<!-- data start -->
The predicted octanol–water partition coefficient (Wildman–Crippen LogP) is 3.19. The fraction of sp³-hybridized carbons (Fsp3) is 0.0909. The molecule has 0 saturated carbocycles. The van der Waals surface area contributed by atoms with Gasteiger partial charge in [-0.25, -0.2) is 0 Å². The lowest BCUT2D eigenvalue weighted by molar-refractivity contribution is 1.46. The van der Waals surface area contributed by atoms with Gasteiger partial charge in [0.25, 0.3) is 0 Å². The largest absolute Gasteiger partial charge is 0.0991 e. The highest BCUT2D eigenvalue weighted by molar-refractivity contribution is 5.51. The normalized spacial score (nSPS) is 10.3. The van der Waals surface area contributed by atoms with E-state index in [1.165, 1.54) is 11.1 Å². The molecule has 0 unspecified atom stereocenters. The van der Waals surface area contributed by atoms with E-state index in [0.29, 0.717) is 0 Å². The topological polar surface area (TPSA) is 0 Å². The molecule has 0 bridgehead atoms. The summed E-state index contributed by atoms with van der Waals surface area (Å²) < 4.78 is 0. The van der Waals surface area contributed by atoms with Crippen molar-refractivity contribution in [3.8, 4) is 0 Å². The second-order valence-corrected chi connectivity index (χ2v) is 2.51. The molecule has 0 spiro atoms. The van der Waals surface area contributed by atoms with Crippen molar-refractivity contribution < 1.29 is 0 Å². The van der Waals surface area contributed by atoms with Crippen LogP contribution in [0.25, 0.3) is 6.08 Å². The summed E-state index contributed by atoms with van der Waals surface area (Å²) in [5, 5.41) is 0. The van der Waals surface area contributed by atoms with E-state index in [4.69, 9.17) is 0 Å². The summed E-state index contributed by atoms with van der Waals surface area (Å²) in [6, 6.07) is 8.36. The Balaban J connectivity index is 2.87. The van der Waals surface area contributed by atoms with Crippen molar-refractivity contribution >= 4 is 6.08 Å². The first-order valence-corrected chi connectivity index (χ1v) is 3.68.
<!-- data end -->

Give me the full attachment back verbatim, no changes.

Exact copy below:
The predicted octanol–water partition coefficient (Wildman–Crippen LogP) is 3.19. The fraction of sp³-hybridized carbons (Fsp3) is 0.0909. The molecule has 0 saturated carbocycles. The van der Waals surface area contributed by atoms with Gasteiger partial charge in [-0.25, -0.2) is 0 Å². The lowest BCUT2D eigenvalue weighted by molar-refractivity contribution is 1.46. The van der Waals surface area contributed by atoms with Gasteiger partial charge in [0.25, 0.3) is 0 Å². The largest absolute Gasteiger partial charge is 0.0991 e. The highest BCUT2D eigenvalue weighted by molar-refractivity contribution is 5.51. The normalized spacial score (nSPS) is 10.3. The van der Waals surface area contributed by atoms with E-state index in [1.165, 1.54) is 11.1 Å². The molecule has 0 unspecified atom stereocenters. The van der Waals surface area contributed by atoms with E-state index in [0.29, 0.717) is 0 Å². The topological polar surface area (TPSA) is 0 Å². The molecule has 0 bridgehead atoms. The summed E-state index contributed by atoms with van der Waals surface area (Å²) < 4.78 is 0. The van der Waals surface area contributed by atoms with Crippen molar-refractivity contribution in [3.8, 4) is 0 Å². The second-order valence-corrected chi connectivity index (χ2v) is 2.51. The molecule has 0 spiro atoms. The van der Waals surface area contributed by atoms with Crippen molar-refractivity contribution < 1.29 is 0 Å². The van der Waals surface area contributed by atoms with Crippen LogP contribution in [0.25, 0.3) is 6.08 Å². The summed E-state index contributed by atoms with van der Waals surface area (Å²) in [5, 5.41) is 0. The van der Waals surface area contributed by atoms with E-state index in [4.69, 9.17) is 0 Å². The summed E-state index contributed by atoms with van der Waals surface area (Å²) in [6, 6.07) is 8.36. The Balaban J connectivity index is 2.87. The van der Waals surface area contributed by atoms with Crippen molar-refractivity contribution >= 4 is 6.08 Å². The first-order valence-corrected chi connectivity index (χ1v) is 3.68.